Continued from our previous post.
In March 1635, Roger Williams was ordered to appear before the General Court for the second time to explain himself. One month later, Williams so vigorously opposed the new oath of allegiance to the colonial government that it became impossible to enforce it. He was summoned again before the Court in July of 1635 to answer for “erroneous” and “dangerous opinions.” The Court declared that he should be removed from his church position.
This latest controversy welled up at just the moment that the Town of Salem had petitioned the General Court to annex some land on Marblehead Neck. The Court would not consider the request until the Salem church removed Williams. The Salem church felt that this order violated the independence of the church, and a letter of protest was sent to the other churches. However, the letter was not read, and the General Court refused to seat the delegates from Salem at the next session. Support for Williams began to wane under this pressure, and when Williams demanded that the Salem church separate itself from other churches, his support crumbled entirely. He withdrew and met in his home with a few of his most devoted followers.
Finally, in October 1635, he was tried and convicted of sedition and heresy. The Court declared that he was spreading “diverse, new, and dangerous opinions.” His punishment was banishment from Massachusetts. (This order was not repealed until 1936.) The execution of the order was delayed because Williams was ill and winter was approaching. He was allowed to stay temporarily, provided he ceased his agitation. He did not cease, so in January 1636 the sheriff came to pick him up only to discover that Williams had slipped away three days before.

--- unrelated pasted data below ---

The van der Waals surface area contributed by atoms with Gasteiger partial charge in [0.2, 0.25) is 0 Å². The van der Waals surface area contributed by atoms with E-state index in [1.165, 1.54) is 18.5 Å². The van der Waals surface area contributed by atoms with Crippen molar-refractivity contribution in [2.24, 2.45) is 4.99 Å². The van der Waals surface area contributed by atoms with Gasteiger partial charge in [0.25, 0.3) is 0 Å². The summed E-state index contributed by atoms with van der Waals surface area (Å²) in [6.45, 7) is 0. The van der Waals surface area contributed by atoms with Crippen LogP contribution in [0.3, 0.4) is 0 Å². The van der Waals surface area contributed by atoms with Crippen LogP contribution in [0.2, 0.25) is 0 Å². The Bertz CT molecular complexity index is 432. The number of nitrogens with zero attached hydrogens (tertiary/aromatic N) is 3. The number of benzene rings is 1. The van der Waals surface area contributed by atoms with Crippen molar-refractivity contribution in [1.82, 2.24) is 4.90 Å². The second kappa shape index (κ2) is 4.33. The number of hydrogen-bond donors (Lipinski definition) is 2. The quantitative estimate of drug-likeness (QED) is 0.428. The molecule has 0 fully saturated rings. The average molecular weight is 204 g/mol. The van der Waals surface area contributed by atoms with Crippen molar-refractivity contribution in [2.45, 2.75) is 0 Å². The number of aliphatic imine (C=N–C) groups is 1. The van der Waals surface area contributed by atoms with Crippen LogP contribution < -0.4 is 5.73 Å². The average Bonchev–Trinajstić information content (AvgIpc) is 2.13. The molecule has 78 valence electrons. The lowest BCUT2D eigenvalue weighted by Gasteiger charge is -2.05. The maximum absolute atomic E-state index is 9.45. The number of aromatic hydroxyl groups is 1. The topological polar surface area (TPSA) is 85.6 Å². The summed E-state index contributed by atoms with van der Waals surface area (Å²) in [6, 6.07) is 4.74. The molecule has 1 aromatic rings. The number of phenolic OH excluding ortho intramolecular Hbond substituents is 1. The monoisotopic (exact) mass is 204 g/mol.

He walked through 105 miles of deep snow from Salem to the head of Narragansett Bay. There he was rescued by the Wampanoags.
In the spring of 1636, Williams and a number of his followers from Salem began a settlement on land that Williams had bought from the Wampanoags, only to be told by Plymouth that he was still within their land grant. They warned that they might be forced to extradite him to Massachusetts and invited him to cross the Seekonk River to territory beyond any charter. The outcasts rowed over to Narragansett territory, and having secured land from the Canonicus and Miantonomi, chief sachems of the Narragansetts.
Williams established a settlement with twelve “loving friends.” He called it “Providence” because he felt that God’s Providence had brought him there. (He would later name his third child, the first born in his new settlement, “Providence” as well.) He said that his settlement was to be a haven for those “distressed of conscience,” and it soon attracted quite a collection of dissenters and otherwise-minded individuals.
From the beginning, the settlement was governed by a majority vote of the heads of households, but “only in civil things,” and newcomers could be admitted to full citizenship by a majority vote. In August of 1637 they drew up a town agreement, which again restricted the government to “civil things.” In 1640, another agreement was signed by thirty-nine “freemen,” (men who had full citizenship and voting rights) who declared their determination “still to hold forth liberty of conscience.” Thus, Williams had founded the first place in modern history where citizenship and religion were separated, a place where there was religious liberty and separation of church and state.
In 1643, Williams was sent to England by his fellow citizens to secure a charter for the colony. The Puritans were then in power in England, and through the offices of Sir Henry Vane a democratic charter was obtained. In 1647, the colony of Rhode Island was united with Providence under a single government, and liberty of conscience was again proclaimed. The area became a safe haven for people who were persecuted for their beliefs. Baptists, Quakers, Jews, and others went there to follow their consciences in peace and safety. Significantly, on May 18, 1652, Rhode Island passed the first law in North America making slavery illegal.
The young exile from Salem died sometime between January 28 and March 15, 1683 and was buried on his own property. His legacy to the United States may be best represented in the names of his children: Mary, Joseph, Daniel, Freeborn, Providence, and Mercy.